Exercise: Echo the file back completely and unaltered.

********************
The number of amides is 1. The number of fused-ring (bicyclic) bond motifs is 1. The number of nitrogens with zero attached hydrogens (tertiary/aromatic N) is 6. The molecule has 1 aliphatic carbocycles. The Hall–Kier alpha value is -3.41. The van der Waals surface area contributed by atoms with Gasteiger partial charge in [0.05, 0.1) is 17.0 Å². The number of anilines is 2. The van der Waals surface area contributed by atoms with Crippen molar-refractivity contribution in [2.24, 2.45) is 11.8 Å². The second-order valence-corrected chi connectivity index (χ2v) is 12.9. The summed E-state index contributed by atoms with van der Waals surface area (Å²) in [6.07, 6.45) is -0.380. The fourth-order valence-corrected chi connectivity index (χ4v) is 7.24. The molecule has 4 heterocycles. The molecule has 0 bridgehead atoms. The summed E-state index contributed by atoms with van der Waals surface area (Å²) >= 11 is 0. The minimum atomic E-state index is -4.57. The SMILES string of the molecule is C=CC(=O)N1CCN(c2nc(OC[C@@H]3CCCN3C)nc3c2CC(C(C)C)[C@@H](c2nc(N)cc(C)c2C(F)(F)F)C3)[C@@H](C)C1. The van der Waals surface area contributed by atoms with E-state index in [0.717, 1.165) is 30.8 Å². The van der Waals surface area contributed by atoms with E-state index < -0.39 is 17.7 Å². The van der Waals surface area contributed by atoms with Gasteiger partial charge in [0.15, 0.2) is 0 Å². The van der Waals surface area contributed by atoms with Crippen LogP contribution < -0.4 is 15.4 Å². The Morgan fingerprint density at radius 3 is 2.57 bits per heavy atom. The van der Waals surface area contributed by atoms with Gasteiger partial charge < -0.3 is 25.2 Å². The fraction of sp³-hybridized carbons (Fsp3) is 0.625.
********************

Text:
The number of amides is 1. The number of fused-ring (bicyclic) bond motifs is 1. The number of nitrogens with zero attached hydrogens (tertiary/aromatic N) is 6. The molecule has 1 aliphatic carbocycles. The Hall–Kier alpha value is -3.41. The van der Waals surface area contributed by atoms with Gasteiger partial charge in [0.05, 0.1) is 17.0 Å². The number of anilines is 2. The van der Waals surface area contributed by atoms with Crippen molar-refractivity contribution in [2.24, 2.45) is 11.8 Å². The second-order valence-corrected chi connectivity index (χ2v) is 12.9. The summed E-state index contributed by atoms with van der Waals surface area (Å²) in [6.07, 6.45) is -0.380. The fourth-order valence-corrected chi connectivity index (χ4v) is 7.24. The molecule has 4 heterocycles. The molecule has 0 bridgehead atoms. The summed E-state index contributed by atoms with van der Waals surface area (Å²) >= 11 is 0. The minimum atomic E-state index is -4.57. The SMILES string of the molecule is C=CC(=O)N1CCN(c2nc(OC[C@@H]3CCCN3C)nc3c2CC(C(C)C)[C@@H](c2nc(N)cc(C)c2C(F)(F)F)C3)[C@@H](C)C1. The van der Waals surface area contributed by atoms with E-state index in [0.717, 1.165) is 30.8 Å². The van der Waals surface area contributed by atoms with E-state index < -0.39 is 17.7 Å². The van der Waals surface area contributed by atoms with Gasteiger partial charge in [0.15, 0.2) is 0 Å². The van der Waals surface area contributed by atoms with Crippen LogP contribution < -0.4 is 15.4 Å². The Morgan fingerprint density at radius 3 is 2.57 bits per heavy atom. The van der Waals surface area contributed by atoms with Gasteiger partial charge < -0.3 is 25.2 Å². The fraction of sp³-hybridized carbons (Fsp3) is 0.625.